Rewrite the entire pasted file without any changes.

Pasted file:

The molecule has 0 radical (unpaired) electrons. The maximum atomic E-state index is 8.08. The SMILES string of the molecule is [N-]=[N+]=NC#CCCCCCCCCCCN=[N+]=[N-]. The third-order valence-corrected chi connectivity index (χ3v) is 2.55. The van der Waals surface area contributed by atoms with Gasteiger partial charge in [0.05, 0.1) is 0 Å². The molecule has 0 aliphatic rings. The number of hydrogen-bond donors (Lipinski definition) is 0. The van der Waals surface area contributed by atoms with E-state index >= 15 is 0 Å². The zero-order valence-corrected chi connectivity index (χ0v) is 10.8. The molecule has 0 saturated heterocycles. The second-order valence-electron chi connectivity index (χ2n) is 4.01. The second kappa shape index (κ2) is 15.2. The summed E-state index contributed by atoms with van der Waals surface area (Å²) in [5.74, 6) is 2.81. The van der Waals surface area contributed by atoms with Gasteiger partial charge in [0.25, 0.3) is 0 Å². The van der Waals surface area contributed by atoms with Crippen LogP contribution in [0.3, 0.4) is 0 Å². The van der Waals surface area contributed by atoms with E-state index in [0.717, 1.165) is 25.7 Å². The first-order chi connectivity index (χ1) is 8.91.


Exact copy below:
The molecule has 0 radical (unpaired) electrons. The maximum atomic E-state index is 8.08. The SMILES string of the molecule is [N-]=[N+]=NC#CCCCCCCCCCCN=[N+]=[N-]. The third-order valence-corrected chi connectivity index (χ3v) is 2.55. The van der Waals surface area contributed by atoms with Gasteiger partial charge in [0.05, 0.1) is 0 Å². The molecule has 0 aliphatic rings. The number of hydrogen-bond donors (Lipinski definition) is 0. The van der Waals surface area contributed by atoms with E-state index >= 15 is 0 Å². The zero-order valence-corrected chi connectivity index (χ0v) is 10.8. The molecule has 0 saturated heterocycles. The second-order valence-electron chi connectivity index (χ2n) is 4.01. The second kappa shape index (κ2) is 15.2. The summed E-state index contributed by atoms with van der Waals surface area (Å²) in [5.74, 6) is 2.81. The van der Waals surface area contributed by atoms with Gasteiger partial charge in [0.25, 0.3) is 0 Å². The van der Waals surface area contributed by atoms with Crippen LogP contribution in [0.3, 0.4) is 0 Å². The van der Waals surface area contributed by atoms with E-state index in [0.717, 1.165) is 25.7 Å². The first-order chi connectivity index (χ1) is 8.91.